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PSU Unit

Discussion in 'Hardware' started by connordrew, Jan 28, 2005.

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  1. connordrew

    connordrew Thread Starter

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    Hi,

    I have a packard bell club 75 system and the power has failed. I know it is definetly the PSU as I have another sys with the same PSU unit and I swapped them round to check first.
    My question is this, I have a 230v PSU with output of 145w. They are difficult to get a hold of but would I need to get a PSU of this spec or can I upgrade to 250V without frying any components?

    Thanx in advance
     
  2. batman44

    batman44

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    i wood say the (psu) you have will be good for the job
    a psu at 145w will power a loo spek pc ok.
    but if it is a hi spek pc i wood go for a 350w psu.
    is your pc (atx or the old at.)
    iff it is (at) and not (atx) the 145w psu you have will be good for your pc
    iff it is (atx) gofor a new 350w atx psu..... :)
     
  3. brite750

    brite750

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    just so we are clear, do you mean a 250 watt or volt?, what country are you in that has 250volts???? your new psu would have to match the right voltage and Hz or cycles/min 50 or 60 are common, if your old one was 145watts and the new is the same volatge and cpm and just a 250watt version you should be ok, however your mobo must be ATX and the new psu must be ATX with the exact same power connector to mobo, or you fry your mobo.
     
  4. connordrew

    connordrew Thread Starter

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    Hi and thanx for your reply.

    You see the thing is, is that I am repairing the secondary packard bel system for someone, hence me swapping Power supply units. It's quite a low spec machine but I was hust wondering if I was to go for a higher spec PSU whether it would cause any damage. Would my local supplier be able to sell me a standard one?
    I have never had to replace a PSU for a customer as yet and I was just checking?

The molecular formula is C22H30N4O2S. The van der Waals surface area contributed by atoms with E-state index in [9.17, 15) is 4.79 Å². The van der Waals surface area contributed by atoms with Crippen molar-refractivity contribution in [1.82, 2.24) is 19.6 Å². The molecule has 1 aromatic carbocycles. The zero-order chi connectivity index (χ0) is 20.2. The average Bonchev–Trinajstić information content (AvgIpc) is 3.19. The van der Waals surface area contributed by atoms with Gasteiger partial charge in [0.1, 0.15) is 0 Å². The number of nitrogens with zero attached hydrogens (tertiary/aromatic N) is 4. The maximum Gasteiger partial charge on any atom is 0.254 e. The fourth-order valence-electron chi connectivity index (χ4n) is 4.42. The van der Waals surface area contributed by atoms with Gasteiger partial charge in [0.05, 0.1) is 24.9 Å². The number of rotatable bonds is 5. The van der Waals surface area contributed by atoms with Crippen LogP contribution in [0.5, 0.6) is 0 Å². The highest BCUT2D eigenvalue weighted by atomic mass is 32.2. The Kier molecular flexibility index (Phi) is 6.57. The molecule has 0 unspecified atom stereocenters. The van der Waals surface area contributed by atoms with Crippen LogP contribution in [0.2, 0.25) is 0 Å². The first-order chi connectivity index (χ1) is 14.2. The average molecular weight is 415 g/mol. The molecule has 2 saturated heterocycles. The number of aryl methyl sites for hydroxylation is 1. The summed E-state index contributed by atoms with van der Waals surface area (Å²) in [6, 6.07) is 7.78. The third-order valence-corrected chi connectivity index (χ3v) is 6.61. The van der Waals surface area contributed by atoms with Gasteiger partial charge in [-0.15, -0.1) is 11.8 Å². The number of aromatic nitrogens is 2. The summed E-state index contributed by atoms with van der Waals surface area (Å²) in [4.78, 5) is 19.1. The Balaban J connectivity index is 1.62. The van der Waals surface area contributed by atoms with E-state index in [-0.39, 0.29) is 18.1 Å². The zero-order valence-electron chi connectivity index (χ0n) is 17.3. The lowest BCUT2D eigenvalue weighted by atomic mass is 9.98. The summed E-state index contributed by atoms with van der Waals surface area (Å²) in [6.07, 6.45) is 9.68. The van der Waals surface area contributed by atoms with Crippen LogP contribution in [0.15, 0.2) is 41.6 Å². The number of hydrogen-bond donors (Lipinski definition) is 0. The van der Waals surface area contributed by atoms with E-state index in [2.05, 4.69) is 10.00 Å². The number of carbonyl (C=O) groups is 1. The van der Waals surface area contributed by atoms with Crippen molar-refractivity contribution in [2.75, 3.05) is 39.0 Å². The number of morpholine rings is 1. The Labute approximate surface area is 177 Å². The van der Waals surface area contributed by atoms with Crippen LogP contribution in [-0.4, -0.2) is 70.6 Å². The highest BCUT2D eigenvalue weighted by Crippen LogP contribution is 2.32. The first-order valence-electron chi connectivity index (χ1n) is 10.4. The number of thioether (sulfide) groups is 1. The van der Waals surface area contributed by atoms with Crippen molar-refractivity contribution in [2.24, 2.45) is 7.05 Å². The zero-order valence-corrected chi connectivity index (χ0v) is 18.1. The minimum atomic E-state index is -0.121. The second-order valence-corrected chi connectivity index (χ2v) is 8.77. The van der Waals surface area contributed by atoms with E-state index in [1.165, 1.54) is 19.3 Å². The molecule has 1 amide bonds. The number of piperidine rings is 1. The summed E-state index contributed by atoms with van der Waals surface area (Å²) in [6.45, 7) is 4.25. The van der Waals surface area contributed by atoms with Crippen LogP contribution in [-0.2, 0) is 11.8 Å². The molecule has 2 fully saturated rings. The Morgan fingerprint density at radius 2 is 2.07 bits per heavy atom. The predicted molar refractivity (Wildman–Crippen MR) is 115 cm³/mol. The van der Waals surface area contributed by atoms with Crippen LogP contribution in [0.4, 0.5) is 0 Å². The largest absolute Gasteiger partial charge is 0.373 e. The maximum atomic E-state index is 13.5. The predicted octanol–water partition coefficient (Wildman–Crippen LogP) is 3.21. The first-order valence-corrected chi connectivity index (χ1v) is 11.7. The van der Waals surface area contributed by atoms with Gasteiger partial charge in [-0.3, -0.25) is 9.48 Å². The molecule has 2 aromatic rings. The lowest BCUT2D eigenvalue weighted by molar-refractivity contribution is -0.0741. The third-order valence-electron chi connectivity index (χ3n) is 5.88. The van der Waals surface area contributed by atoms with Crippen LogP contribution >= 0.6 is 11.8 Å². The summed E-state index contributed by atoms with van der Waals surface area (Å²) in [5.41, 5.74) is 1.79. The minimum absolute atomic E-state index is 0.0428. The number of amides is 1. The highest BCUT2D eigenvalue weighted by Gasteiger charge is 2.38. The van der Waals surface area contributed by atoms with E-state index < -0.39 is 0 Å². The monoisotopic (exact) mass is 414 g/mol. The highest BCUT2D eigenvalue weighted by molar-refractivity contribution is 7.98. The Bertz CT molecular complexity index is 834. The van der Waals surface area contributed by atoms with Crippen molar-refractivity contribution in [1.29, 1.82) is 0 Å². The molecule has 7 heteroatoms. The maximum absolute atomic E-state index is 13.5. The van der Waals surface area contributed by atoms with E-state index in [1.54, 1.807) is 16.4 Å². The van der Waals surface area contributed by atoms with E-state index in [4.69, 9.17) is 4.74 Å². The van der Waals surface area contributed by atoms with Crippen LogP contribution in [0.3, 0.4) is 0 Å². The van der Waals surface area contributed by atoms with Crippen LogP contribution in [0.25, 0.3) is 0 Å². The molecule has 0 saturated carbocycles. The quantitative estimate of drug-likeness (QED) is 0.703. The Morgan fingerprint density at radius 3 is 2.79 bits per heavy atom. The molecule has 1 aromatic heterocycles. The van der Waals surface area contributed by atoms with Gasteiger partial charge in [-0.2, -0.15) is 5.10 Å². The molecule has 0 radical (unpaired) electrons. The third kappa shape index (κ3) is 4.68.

I am in the UK and on the PSU reads:

    Model No: FSP145-61GN
    Input 115/230V OutPut: 145w
    Fuse Rating: 5A, 250V
     
  5. kiwiguy

    kiwiguy

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    You cannot hurt a system by installing a PSU of higher Wattage (W).

    The system will only use the Watts needed, it's not a case of overloading. Like having a larger petrol tank in a car, doesn't damage the car, as an analogy.

    The Volts input is the critical factor, and 220v -250v range is fine for the UK.

    PSU's are usually dual voltage ~ 115/230 so make sure the switch is selecting 230 before connecting it.
     
  6. connordrew

    connordrew Thread Starter

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    cool,

    thanx for that guys.
     
  7. bonzobob999

    bonzobob999

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    The only thing you need to concern yourself with here is if the PSU is AT or ATX format, a Packard bell with a 145w PSU I would guess is AT format, you can't get them wrong as the connectors to the motherboard are very different. As you say they are rare now, but not impossible to get.
     
  8. brite750

    brite750

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    I know there are some proprietary psuz that have similar mobo connectors as ATX (dont know about AT) but the wiring is different and will kill you mobo if you use the wrong one. Atx usually have a 20 pin connector but the wiring has to be the same as well
    http://www.bluemax.net/techtips/ATXPowerSupplyWiring/ATXPowerSupplyWiring.htm
    see if this matches your psu
    your right though if its old it may be AT which has two plugs
    this is the AT type
    http://www.pcguide.com/ref/power/sup/partsMotherboard-c.html
    here again if you plug these in wrong you will fry your board so do not turn the power on unless there is no doubt about the way they are plugged in
     
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